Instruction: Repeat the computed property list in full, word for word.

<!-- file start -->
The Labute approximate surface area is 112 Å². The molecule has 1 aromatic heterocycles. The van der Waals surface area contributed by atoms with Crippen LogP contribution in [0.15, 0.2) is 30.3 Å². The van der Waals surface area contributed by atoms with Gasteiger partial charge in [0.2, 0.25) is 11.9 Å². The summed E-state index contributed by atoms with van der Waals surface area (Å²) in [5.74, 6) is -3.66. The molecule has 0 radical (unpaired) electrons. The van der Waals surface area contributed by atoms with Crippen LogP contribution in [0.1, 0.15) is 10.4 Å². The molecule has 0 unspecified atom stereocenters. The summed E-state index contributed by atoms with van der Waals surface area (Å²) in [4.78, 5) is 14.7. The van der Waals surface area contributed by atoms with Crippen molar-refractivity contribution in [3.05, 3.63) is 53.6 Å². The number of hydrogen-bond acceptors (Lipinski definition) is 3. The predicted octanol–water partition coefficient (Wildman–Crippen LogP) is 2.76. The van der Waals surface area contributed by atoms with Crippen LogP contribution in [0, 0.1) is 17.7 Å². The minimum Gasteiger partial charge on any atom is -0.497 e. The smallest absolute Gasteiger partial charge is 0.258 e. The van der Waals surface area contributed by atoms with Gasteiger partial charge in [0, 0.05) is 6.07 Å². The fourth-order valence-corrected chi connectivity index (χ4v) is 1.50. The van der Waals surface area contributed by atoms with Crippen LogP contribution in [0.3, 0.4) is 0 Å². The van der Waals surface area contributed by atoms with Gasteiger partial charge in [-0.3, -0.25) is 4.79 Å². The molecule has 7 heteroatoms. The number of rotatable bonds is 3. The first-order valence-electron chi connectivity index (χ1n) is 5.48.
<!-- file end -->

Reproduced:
The Labute approximate surface area is 112 Å². The molecule has 1 aromatic heterocycles. The van der Waals surface area contributed by atoms with Crippen LogP contribution in [0.15, 0.2) is 30.3 Å². The van der Waals surface area contributed by atoms with Gasteiger partial charge in [0.2, 0.25) is 11.9 Å². The summed E-state index contributed by atoms with van der Waals surface area (Å²) in [5.74, 6) is -3.66. The molecule has 0 radical (unpaired) electrons. The van der Waals surface area contributed by atoms with Crippen LogP contribution in [0.1, 0.15) is 10.4 Å². The molecule has 0 unspecified atom stereocenters. The summed E-state index contributed by atoms with van der Waals surface area (Å²) in [4.78, 5) is 14.7. The van der Waals surface area contributed by atoms with Crippen molar-refractivity contribution in [3.05, 3.63) is 53.6 Å². The number of hydrogen-bond acceptors (Lipinski definition) is 3. The predicted octanol–water partition coefficient (Wildman–Crippen LogP) is 2.76. The van der Waals surface area contributed by atoms with Crippen LogP contribution in [0, 0.1) is 17.7 Å². The minimum Gasteiger partial charge on any atom is -0.497 e. The smallest absolute Gasteiger partial charge is 0.258 e. The van der Waals surface area contributed by atoms with Gasteiger partial charge in [0, 0.05) is 6.07 Å². The fourth-order valence-corrected chi connectivity index (χ4v) is 1.50. The van der Waals surface area contributed by atoms with Crippen LogP contribution in [0.3, 0.4) is 0 Å². The van der Waals surface area contributed by atoms with Gasteiger partial charge in [-0.3, -0.25) is 4.79 Å². The molecule has 7 heteroatoms. The number of rotatable bonds is 3. The first-order valence-electron chi connectivity index (χ1n) is 5.48.